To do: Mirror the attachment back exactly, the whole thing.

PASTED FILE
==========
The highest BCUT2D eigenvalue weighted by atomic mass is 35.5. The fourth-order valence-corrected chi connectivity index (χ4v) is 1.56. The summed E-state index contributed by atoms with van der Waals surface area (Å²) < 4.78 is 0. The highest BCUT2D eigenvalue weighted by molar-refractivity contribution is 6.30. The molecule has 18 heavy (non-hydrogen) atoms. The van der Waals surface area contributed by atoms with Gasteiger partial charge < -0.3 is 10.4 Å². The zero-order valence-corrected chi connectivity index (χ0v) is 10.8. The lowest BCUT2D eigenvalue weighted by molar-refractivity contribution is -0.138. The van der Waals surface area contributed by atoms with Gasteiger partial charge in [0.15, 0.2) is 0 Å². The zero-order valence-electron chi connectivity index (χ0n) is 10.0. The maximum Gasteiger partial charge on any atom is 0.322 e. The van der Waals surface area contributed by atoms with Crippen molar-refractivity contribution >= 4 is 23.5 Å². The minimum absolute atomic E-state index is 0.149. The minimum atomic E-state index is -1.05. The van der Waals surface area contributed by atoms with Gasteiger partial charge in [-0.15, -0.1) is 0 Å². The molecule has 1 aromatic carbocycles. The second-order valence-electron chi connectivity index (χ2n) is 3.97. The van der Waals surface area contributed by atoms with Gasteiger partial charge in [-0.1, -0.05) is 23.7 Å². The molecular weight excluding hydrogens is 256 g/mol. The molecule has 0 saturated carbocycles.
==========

The highest BCUT2D eigenvalue weighted by atomic mass is 35.5. The fourth-order valence-corrected chi connectivity index (χ4v) is 1.56. The summed E-state index contributed by atoms with van der Waals surface area (Å²) < 4.78 is 0. The highest BCUT2D eigenvalue weighted by molar-refractivity contribution is 6.30. The molecule has 18 heavy (non-hydrogen) atoms. The van der Waals surface area contributed by atoms with Gasteiger partial charge < -0.3 is 10.4 Å². The zero-order valence-corrected chi connectivity index (χ0v) is 10.8. The lowest BCUT2D eigenvalue weighted by molar-refractivity contribution is -0.138. The van der Waals surface area contributed by atoms with Gasteiger partial charge in [0.15, 0.2) is 0 Å². The zero-order valence-electron chi connectivity index (χ0n) is 10.0. The maximum Gasteiger partial charge on any atom is 0.322 e. The van der Waals surface area contributed by atoms with Crippen molar-refractivity contribution >= 4 is 23.5 Å². The minimum absolute atomic E-state index is 0.149. The minimum atomic E-state index is -1.05. The van der Waals surface area contributed by atoms with Gasteiger partial charge in [-0.15, -0.1) is 0 Å². The molecule has 1 aromatic carbocycles. The second-order valence-electron chi connectivity index (χ2n) is 3.97. The van der Waals surface area contributed by atoms with Gasteiger partial charge in [-0.1, -0.05) is 23.7 Å². The molecular weight excluding hydrogens is 256 g/mol. The molecule has 0 saturated carbocycles.